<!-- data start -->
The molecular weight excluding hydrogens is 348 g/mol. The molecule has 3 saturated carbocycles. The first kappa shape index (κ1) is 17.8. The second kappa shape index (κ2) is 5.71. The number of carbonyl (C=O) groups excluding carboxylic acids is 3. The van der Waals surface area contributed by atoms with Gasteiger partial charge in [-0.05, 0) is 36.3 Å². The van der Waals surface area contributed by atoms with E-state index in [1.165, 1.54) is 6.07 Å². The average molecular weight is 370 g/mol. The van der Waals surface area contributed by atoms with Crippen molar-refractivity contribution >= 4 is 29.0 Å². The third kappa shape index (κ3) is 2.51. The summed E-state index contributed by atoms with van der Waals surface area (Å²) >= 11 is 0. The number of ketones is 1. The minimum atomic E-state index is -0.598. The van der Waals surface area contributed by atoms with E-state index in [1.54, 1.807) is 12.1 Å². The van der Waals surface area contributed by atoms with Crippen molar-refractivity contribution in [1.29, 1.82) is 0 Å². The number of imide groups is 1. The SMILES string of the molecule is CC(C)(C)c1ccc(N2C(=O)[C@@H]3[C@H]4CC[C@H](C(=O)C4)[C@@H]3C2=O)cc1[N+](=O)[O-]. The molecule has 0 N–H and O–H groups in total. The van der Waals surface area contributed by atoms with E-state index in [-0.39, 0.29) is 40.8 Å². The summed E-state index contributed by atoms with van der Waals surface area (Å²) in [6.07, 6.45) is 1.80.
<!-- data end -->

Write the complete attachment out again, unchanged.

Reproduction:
The molecular weight excluding hydrogens is 348 g/mol. The molecule has 3 saturated carbocycles. The first kappa shape index (κ1) is 17.8. The second kappa shape index (κ2) is 5.71. The number of carbonyl (C=O) groups excluding carboxylic acids is 3. The van der Waals surface area contributed by atoms with Gasteiger partial charge in [-0.05, 0) is 36.3 Å². The van der Waals surface area contributed by atoms with E-state index in [1.165, 1.54) is 6.07 Å². The average molecular weight is 370 g/mol. The van der Waals surface area contributed by atoms with Crippen molar-refractivity contribution >= 4 is 29.0 Å². The third kappa shape index (κ3) is 2.51. The summed E-state index contributed by atoms with van der Waals surface area (Å²) >= 11 is 0. The number of ketones is 1. The minimum atomic E-state index is -0.598. The van der Waals surface area contributed by atoms with E-state index in [1.54, 1.807) is 12.1 Å². The van der Waals surface area contributed by atoms with Crippen molar-refractivity contribution in [1.29, 1.82) is 0 Å². The number of imide groups is 1. The SMILES string of the molecule is CC(C)(C)c1ccc(N2C(=O)[C@@H]3[C@H]4CC[C@H](C(=O)C4)[C@@H]3C2=O)cc1[N+](=O)[O-]. The molecule has 0 N–H and O–H groups in total. The van der Waals surface area contributed by atoms with E-state index in [-0.39, 0.29) is 40.8 Å². The summed E-state index contributed by atoms with van der Waals surface area (Å²) in [6.07, 6.45) is 1.80.